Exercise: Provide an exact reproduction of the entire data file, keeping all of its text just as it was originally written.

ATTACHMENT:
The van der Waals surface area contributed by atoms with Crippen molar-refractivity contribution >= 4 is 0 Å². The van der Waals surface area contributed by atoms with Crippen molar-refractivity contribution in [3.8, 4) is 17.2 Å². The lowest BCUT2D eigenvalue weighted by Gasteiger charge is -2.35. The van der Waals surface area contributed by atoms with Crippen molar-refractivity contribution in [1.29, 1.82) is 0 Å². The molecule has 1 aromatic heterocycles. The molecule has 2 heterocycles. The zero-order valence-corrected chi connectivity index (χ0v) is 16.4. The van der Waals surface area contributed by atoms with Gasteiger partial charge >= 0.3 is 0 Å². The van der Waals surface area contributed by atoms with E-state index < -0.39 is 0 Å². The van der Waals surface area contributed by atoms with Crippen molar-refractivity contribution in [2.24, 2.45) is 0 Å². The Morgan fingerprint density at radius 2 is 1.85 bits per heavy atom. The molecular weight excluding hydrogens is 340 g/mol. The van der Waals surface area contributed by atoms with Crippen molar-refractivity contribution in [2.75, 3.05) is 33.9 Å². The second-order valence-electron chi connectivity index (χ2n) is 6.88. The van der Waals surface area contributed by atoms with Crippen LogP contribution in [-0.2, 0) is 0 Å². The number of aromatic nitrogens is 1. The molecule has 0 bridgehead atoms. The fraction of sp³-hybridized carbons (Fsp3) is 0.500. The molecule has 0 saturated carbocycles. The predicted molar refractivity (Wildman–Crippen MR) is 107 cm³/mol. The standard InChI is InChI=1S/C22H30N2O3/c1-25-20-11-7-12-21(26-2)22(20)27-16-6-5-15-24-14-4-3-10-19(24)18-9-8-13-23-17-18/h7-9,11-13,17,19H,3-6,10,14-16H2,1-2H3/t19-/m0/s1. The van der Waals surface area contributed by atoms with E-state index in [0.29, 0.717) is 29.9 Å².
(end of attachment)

The van der Waals surface area contributed by atoms with Crippen molar-refractivity contribution >= 4 is 0 Å². The van der Waals surface area contributed by atoms with Crippen molar-refractivity contribution in [3.8, 4) is 17.2 Å². The lowest BCUT2D eigenvalue weighted by Gasteiger charge is -2.35. The van der Waals surface area contributed by atoms with Crippen molar-refractivity contribution in [1.29, 1.82) is 0 Å². The molecule has 1 aromatic heterocycles. The molecule has 2 heterocycles. The zero-order valence-corrected chi connectivity index (χ0v) is 16.4. The van der Waals surface area contributed by atoms with Gasteiger partial charge >= 0.3 is 0 Å². The van der Waals surface area contributed by atoms with E-state index < -0.39 is 0 Å². The van der Waals surface area contributed by atoms with Crippen molar-refractivity contribution in [2.24, 2.45) is 0 Å². The Morgan fingerprint density at radius 2 is 1.85 bits per heavy atom. The molecular weight excluding hydrogens is 340 g/mol. The van der Waals surface area contributed by atoms with Crippen molar-refractivity contribution in [2.75, 3.05) is 33.9 Å². The second-order valence-electron chi connectivity index (χ2n) is 6.88. The van der Waals surface area contributed by atoms with Crippen LogP contribution in [-0.2, 0) is 0 Å². The number of aromatic nitrogens is 1. The molecule has 0 bridgehead atoms. The fraction of sp³-hybridized carbons (Fsp3) is 0.500. The molecule has 0 saturated carbocycles. The predicted molar refractivity (Wildman–Crippen MR) is 107 cm³/mol. The standard InChI is InChI=1S/C22H30N2O3/c1-25-20-11-7-12-21(26-2)22(20)27-16-6-5-15-24-14-4-3-10-19(24)18-9-8-13-23-17-18/h7-9,11-13,17,19H,3-6,10,14-16H2,1-2H3/t19-/m0/s1. The van der Waals surface area contributed by atoms with E-state index in [0.29, 0.717) is 29.9 Å².